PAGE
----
FYI Music News recently asked Re:Sound President Ian MacKay to discuss the organisation’s accomplishments and forward-looking goals for the year ahead. Here is his contribution to their series of forecasts and reflections about the music business in Canada:
At Re:Sound, our core values of Fair, Artist and Record Company Centred, Transparent, Efficient and Dynamic informed everything that we did in 2016, and will continue to inform everything we do in 2017.
In 2016, Re:Sound took the fight over streaming rates to the Federal Court of Appeal. The Copyright Board had previously set streaming rates in Canada at a fraction of those existing in other countries. Re:Sound advocated on behalf of artists and record companies to set rates that more accurately reflect market realities and international rates. We are awaiting the decision from the Federal Court of Appeal.
A very significant project undertaken by Re:Sound in 2016 engaged all of our core values.
Re:Sound worked with its member organisation CONNECT to streamline processes and eliminate duplication of data and the distribution of royalties. Previously, Re:Sound had distributed monies to CONNECT who then sub-distributed to its members. By consolidating these databases into one and making significant data improvements, Re:Sound now pays CONNECT’s 2,700 independent and major record labels members their royalties directly. This has increased the speed of distributions and reduced costs for these rights holders by 28%. This is exactly what we always aim for – putting more of every dollar (faster) into the rights holder’s pocket.
Internationally, there were some challenges in 2016. Back on July 4, 2012, Re:Sound signed a bilateral agreement with the US organisation SoundExchange, on behalf of Re:Sound as well as Re:Sound’s member organisations (ARTISTI, ACTRA RACS, MROC, SOPROQ and CONNECT).
Since then, US royalties collected by Re:Sound have become an important revenue source for both Canadian artists and Canadian independent labels. In 2016, SoundExchange began the process of migrating to a new distribution system. We’re confident that in the long term the new system will be a big plus for everyone. However, the amount of work involved in the transition meant that SoundExchange suspended international payments under bilateral agreements (to organisations like Re:Sound and PPL) for six months, and distributions have still not fully stabilized since then. Re:Sound has been working diligently with SoundExchange to ensure that Canadian artists and labels get their royalties, and will continue to do so in 2017.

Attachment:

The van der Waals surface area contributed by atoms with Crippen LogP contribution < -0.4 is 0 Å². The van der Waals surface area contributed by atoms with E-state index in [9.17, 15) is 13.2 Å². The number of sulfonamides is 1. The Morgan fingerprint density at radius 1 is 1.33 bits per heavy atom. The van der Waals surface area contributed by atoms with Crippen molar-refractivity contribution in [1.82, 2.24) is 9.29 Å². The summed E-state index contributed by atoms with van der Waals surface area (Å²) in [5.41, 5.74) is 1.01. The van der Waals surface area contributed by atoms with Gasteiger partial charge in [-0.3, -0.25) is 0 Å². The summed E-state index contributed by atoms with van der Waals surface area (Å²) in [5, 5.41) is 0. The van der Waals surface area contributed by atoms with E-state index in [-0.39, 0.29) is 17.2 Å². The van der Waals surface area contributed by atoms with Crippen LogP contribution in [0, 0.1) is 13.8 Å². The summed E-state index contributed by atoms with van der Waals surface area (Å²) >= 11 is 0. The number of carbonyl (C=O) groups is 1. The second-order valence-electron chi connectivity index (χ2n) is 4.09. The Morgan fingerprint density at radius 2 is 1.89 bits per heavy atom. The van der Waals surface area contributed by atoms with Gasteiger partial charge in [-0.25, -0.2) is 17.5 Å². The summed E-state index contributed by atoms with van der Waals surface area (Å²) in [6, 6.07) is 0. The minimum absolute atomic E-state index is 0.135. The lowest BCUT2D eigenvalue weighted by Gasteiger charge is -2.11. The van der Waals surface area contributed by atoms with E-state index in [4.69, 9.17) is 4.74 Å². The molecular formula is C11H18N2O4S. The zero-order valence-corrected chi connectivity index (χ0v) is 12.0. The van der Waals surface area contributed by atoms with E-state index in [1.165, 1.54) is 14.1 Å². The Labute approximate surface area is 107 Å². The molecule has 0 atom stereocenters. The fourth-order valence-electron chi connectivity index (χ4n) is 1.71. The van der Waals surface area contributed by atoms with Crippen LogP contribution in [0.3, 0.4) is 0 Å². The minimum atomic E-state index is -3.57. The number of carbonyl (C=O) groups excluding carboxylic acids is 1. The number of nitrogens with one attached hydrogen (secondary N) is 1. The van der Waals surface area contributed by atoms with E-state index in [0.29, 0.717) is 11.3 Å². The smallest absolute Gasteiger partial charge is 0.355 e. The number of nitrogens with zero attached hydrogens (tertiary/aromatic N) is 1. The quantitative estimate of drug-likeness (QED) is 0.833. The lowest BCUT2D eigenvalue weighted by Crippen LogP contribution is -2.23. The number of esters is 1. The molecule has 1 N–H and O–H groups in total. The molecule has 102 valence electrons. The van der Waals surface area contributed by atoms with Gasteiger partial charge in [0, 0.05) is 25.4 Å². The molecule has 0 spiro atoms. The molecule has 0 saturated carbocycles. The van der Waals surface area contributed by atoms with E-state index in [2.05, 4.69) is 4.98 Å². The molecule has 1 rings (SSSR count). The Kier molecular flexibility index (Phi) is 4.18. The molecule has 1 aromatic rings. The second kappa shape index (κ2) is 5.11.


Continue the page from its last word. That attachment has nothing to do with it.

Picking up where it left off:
I was especially proud of the dedicated and energetic team here at Re:Sound in 2016. This year, the employee-driven fundraiser event Re:Wind raised over $24,000 for the Unison Benevolent Fund, a fantastic non-profit organisation that provides counselling and emergency relief services to the Canadian music community. Talented Re:Sound employees were joined on stage by bands from our sister organisations, CMRRA, SOCAN and CONNECT.
Looking ahead to 2017, Re:Sound will continue to seek out partnerships with groups representing music users and with other organisations who represent rights holders in the music industry. In late 2016, we jointly announced with SOCAN that we would together be launching a music licensing portal using Core Rights. We are very excited about this co-venture, and will continue to expand these and other partnerships all aimed at making the music licensing process easier for music users and the distribution process as efficient as possible for artists and labels. We will also be actively engaged in the upcoming review of the Copyright Act, and will be advocating on behalf of artists and labels in that process.
This is an exciting and fast-moving time for the music industry. The Re:Sound team will continue to champion rights holders, and to seek out new and better ways to facilitate our work on their behalf in 2017 and beyond.
A version of this post originally appeared on FYI Music News.